I didn’t have a great prior attachment to the Superman music. Of course, John Williams’ theme is immortal for me as well, and it will always make a personal “top 10 movie themes ever composed”. But that was about it, I didn’t care much for the rest of the score. I loved John Ottman’s take on the theme and score though, but even so, it wasn’t something I listened to often.
The trailers for the Man of Steel movie showed something different…They showed an origin story, intimate, intense, grey, full of doubt and even fear. It showed something along the lines of “Batman begins”, and I was intrigued. And the trailer music,”An ideal of hope” sounded like something out of this world beautiful. Hans Zimmer with the Dark Knight trilogy had more than convinced me that he can reinvent a superhero theme and take it to the next level, so I couldn’t wait for his score.
Then it came out, and with it burst a wave of outrage at the blasphemy than Hans Zimmer did with this score…How he didn’t use or honor John Williams’ theme…how this score is not worthy of a Superman movie…how he and his collaborators are ruining film music…oh yes, people were angry at this entity that had invaded their headphones….but of course, people reacted with hostility at the appearance of Superman himself, didn’t they…?
…and this score is the Superman of film music….only a little more than a year has passed since it came out, and my love for this score has grown like Superman himself. It’s not a new score for me. It’s a score I feel I’ve known all my life. It’s not something I’ve listened to for the past 14 months; it’s something that was echoing inside me for years, waiting for the right manifestation. …it can fly, it can lift anything, it can go back in time, and it can save the world. It’s bigger than us. Hans Zimmer built an entire universe and when the first notes of “Look to the stars” begin, I enter a timeless zone where nothing can hurt me…The laws of physics don’t apply there. I can fly, I can jump, I can swim endless seas and I can dream…The experience of hearing this score brings the safety, warmth and certitude of eternal nourishment and protection that a baby must be feeling in his mother’s womb. It’s a level of comfort like no other.
I love to listen to this score during my long runs, when I need to not feel the passing of time. I always listen to it in its entirety; it would be a shame to break the flow of this wonderful composition. I love the Krypton cues, with their intimacy and subdued sound. The Krypton period has harrowing strings, lullaby voices and represent the soul of this score. “Look to the stars”, “Goodbye my son” and “Krypton’s last” evoke vast spaces, and they make me think of the stillness of winter once the first snow has stopped.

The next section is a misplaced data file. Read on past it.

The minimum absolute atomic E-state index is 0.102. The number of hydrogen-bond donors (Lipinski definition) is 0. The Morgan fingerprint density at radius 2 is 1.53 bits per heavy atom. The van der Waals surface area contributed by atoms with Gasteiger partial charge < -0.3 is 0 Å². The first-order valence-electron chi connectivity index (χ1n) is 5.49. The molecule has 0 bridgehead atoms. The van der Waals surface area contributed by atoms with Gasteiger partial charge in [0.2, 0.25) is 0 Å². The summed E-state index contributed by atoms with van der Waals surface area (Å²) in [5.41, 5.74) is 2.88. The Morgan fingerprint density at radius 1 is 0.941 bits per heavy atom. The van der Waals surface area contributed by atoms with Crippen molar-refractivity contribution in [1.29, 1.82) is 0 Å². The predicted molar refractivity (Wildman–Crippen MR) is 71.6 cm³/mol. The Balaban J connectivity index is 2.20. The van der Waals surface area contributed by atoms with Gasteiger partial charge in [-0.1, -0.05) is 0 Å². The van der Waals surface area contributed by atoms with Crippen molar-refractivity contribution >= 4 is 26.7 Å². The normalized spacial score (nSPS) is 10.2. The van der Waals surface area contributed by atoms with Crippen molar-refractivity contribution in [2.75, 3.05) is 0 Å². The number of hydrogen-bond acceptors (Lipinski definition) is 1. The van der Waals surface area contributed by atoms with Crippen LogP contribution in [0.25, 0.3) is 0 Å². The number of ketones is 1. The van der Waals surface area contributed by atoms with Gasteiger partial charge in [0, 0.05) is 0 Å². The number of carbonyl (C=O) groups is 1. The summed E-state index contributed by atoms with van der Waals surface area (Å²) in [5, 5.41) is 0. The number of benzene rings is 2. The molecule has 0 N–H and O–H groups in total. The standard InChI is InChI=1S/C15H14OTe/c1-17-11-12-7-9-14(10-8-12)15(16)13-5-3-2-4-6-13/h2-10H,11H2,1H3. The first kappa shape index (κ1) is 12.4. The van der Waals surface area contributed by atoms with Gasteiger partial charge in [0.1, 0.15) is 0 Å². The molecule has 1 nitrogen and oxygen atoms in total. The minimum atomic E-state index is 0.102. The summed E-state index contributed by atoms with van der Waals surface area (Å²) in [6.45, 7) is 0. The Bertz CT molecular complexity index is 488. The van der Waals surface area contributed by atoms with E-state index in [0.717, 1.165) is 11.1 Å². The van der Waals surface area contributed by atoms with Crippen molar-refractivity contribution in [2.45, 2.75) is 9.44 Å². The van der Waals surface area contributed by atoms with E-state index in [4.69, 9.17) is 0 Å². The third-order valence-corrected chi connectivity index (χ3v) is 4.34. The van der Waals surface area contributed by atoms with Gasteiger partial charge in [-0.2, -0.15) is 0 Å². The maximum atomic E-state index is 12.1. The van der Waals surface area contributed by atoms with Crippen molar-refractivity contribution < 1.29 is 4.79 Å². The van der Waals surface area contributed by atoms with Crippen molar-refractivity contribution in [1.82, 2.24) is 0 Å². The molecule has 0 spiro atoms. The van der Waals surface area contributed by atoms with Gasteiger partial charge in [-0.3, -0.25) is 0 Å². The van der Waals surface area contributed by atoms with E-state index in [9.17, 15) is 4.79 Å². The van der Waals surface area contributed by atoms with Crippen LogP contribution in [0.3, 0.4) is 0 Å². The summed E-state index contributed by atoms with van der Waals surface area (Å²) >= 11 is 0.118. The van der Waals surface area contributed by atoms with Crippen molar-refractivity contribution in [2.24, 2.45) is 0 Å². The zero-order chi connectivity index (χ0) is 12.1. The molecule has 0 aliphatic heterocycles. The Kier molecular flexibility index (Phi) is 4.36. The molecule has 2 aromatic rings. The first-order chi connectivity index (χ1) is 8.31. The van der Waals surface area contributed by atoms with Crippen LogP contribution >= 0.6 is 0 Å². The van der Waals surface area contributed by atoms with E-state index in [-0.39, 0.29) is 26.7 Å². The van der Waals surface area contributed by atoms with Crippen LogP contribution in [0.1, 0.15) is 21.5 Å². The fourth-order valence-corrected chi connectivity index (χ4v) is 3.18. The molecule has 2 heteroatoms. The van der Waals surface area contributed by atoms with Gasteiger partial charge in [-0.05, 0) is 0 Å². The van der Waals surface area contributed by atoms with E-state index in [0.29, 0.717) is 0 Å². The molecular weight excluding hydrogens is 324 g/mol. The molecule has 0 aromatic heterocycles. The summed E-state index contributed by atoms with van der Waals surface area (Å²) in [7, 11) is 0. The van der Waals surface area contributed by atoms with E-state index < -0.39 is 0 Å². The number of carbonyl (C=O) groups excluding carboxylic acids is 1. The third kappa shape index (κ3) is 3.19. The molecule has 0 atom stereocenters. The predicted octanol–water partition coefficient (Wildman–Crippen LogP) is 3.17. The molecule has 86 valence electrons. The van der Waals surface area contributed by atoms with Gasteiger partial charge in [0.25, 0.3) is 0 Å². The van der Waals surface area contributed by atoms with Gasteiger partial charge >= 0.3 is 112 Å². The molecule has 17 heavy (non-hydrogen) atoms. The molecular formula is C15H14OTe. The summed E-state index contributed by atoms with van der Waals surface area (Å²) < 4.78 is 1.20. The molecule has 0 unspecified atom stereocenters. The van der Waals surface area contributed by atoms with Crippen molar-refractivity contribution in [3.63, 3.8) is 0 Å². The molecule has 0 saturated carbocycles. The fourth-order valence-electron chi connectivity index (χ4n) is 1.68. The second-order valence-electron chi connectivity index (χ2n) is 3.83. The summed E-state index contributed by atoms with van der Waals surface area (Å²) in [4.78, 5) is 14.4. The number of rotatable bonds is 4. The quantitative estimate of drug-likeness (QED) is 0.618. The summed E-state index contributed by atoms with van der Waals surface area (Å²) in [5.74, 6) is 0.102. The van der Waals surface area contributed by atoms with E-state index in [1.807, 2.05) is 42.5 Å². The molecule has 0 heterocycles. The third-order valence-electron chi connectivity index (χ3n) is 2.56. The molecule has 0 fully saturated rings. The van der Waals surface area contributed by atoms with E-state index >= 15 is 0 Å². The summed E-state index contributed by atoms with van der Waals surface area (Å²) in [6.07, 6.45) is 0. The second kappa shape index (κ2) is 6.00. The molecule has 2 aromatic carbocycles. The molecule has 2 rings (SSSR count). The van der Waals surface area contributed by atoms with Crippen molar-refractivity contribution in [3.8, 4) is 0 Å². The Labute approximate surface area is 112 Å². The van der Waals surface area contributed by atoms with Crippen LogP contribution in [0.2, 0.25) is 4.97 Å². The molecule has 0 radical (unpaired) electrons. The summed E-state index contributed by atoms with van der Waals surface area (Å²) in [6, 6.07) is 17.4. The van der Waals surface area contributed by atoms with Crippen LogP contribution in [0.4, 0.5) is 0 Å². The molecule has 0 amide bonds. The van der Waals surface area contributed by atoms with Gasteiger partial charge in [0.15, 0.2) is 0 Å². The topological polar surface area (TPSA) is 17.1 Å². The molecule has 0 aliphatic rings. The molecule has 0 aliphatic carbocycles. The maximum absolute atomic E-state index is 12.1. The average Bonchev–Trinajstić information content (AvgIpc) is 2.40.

But that stillness is just an illusion. The ground starts to shake because here comes the percussion…The awesome, intense, pounding, relentless and perfect percussion that sounds like Superman’s mighty steps and covers almost half the score. And it’s nowhere more awesome than in the almost 10 minutes long “Terraforming”. This cue could have very well be named “Terrorforming”, because it’s menacing, frightening, decisive and fitting for the destruction that happens on screen during that track. You feel like the world is about to end, because the mightiest earthquake is rumbling in the bowels of the earth.
But Superman comes to save the day. And he loves us. And Hans Zimmer put all that love in two blissful cues that work like two sides of the same coin: first, “If you love this people”, a track that makes me feel the burden he takes on himself and his perpetual motion as he watches over the people of Earth. It’s an immense task, but it fits in three minutes. The other side of the coin is my favorite cue of this score and one of the five most beautiful cues written in 2013: “What are you going to do when you’re not saving the world”. This track is perfect, and it’s the origin of the trailer music that melted my heart when I first heard it. This is the theme that sticks with me the most, because of its warmth, tenderness and because it breathes love.
And then there’s “Hans’ original sketchbook”…Hans’ gift to film music lovers, an insight into his magic, a 28 minutes cue that includes all the themes from the score, molded into one beautiful track that I could listen to over and over again. How many composers could get away with a cue of this length? How many composers could deliver a perfect cue of this length? It’s like an awesome and unexpected encore after the “Man of steel” score. It’s a renewal of the vows.
Even if I’ve known it only for a year, I know this score better than I know any other score. “Man of steel” is family; it’s like a twin to me, a mirror, and a score that I will forever have inside me….It’s the score I feel the most comfortable listening to. It’s home, and it’s another important pillar of the legacy that Hans Zimmer is building for the people of Earth.
Cue score: 95 / 100
Total minutes of excellence: 103 / 106
Album excellence : 97%
Replay value: 100%